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Driven by passion and ethics

05 Sep 2019
Harold Coutts sits down with Elisha Watson to talk ethical sourcing and her creative way of working.

Reaching an unprecedented level of global awareness, social and environmental issues are leading consumers to demand more transparency from makers.  

So, what does transparency have to do with undies? After hearing the remarkable story of a creative underwear business started by Elisha Watson in Wellington, I set out to learn how she managed to succeed where so many others have simply given up. 

An understated staple crosses barriers

One thing clear about Elisha is that she loves a challenge. In 2017, she started Nisa, a small Wellington business with a focus on making ethical products. The idea for the company came to her when she was volunteering with the Red Cross in a resettlement program. She noticed many of the refugee women shared her passion for sewing but were struggling to find jobs in New Zealand due to cultural and language barriers.

Nisa underwear. Photo supplied.

Elisha saw an opportunity, quit her position as a litigation lawyer, and turned her creative hobby into a business that would also provide refugee women with stable work and a safe space. Next came crowdfunding campaigns and a plethora of lessons as she dived headfirst into her very own social enterprise.

Deeply passionate about welcoming new New Zealanders into Aotearoa, Elisha connects with potential employees by working directly with the Red Cross Pathways to Employment team. Cultivating a warm environment is important to her and the result is a tight-knit workplace of women who enjoy each other’s company and working closely together. “There are lots of laughs, a lot of hilarious misunderstandings, and a bucket load of support,” Elisha says joyfully. The workshop feels a happy place to be.

Fowziya at Nisa workshop. Photo via

Challenging fast fashion

The model of the business is what Elisha calls ‘Design Inclusivity’. Meaning, Nisa tries to reach the widest possible market while forgoing targeted marketing and sky-high prices. Their products aren’t attached to any particular season, nor are they designed with the latest trends in mind. “We just want to make beautiful and comfortable underwear that blows our customers minds,” Elisha says.

It’s no secret that manufacturing clothing in New Zealand comes at a high price when compared to fast fashion and factories overseas. With this in mind, Nisa goes about the designing of their products differently to most other companies. They think of what they want the finished product to be, perhaps a boy-leg brief or a cheeky brief, and then they decide on the price that they think a customer would be willing to pay for it. “Then we design backwards from that ‘til we end up with the finished product,” Elisha says. This process ensures that they keep their prices fair without sacrificing the quality of their product or their ethical standards, a hard feat in a highly competitive market.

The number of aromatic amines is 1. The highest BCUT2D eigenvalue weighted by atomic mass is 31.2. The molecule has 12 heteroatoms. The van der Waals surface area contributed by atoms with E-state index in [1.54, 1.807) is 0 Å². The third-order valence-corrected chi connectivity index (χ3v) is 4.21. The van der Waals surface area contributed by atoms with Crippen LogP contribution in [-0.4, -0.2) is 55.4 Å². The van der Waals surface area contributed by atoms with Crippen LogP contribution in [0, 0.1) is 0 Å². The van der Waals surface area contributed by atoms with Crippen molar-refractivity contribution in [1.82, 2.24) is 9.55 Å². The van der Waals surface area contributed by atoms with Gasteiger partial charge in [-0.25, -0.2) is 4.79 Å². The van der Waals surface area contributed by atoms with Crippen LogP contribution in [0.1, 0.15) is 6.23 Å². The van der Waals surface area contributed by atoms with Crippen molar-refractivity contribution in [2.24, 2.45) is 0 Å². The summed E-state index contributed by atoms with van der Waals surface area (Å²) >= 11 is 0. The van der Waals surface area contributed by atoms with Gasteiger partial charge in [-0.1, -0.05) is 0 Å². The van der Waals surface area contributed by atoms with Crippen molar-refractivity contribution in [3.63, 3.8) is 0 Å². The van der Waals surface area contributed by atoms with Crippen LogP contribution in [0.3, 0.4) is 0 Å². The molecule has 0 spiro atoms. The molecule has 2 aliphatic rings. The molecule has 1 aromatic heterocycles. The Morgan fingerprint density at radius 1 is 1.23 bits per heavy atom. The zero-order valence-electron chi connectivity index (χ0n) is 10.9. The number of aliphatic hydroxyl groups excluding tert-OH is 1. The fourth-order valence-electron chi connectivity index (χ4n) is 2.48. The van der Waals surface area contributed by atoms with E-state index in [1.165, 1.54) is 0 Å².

Sharing struggles

While the brand has developed an enthusiastic following since selling its first pair of knickers, Elisha talks openly about the challenges she’s faced and the areas in which the company can grow. She speaks of ethically sourcing materials as the biggest obstacle in the journey to date. It took years to find good suppliers for the elastics and organic cotton, but they still have “ginormous” minimum order quantities, which Nisa  initially struggled with as a new small business. And as previous suppliers have closed their doors and the garment manufacturing industry “doesn’t really exist in New Zealand anymore”, they have had to turn to other countries to import its materials. This is a sore point for Elisha who wishes there was more of a local industry to source from and hopes this will change in future.

Boshra in Nisa Workshop. Photo via

Total transparency and connecting with customers

Transparency is wholeheartedly embraced by the brand. The label does have a few retailers dotted around New Zealand, but its main goal is creating a direct connection with customers, both in-store and online. If you visit the workshop and store, you can see the garments being made behind the counter while you browse. Social media platforms like Instagram allow the team to interact and engage with a far wider audience than foot traffic alone would allow. 

Showing the people and processes behind their products is hugely important. On their website, you’ll find detailed workshop updates and the personal stories of every team member. It is this type of personal connection that pulls people in and proves the incredible impact of ethical manufacturing. “We share everything, from when new fabric shipments arrive to when we take on new team members. The joys and also the struggles are broadcast to the world,” Elisha says.

Looking ahead, Elisha says she “can't wait until ethical manufacturing is no longer something to brag about because everybody is doing it.” It seems, as with most things, there is still a long way to go. And everyone, both companies and consumers, has a part to play. Whether that be ensuring your materials are ethically sourced, offering stable work opportunities to those who need them most, or simply doing some more research before you buy your next pair of knickers, there is a beautiful but subtle challenge in how we buy.

Elisha Watson - photo supplied.

Written by Harold Coutts.

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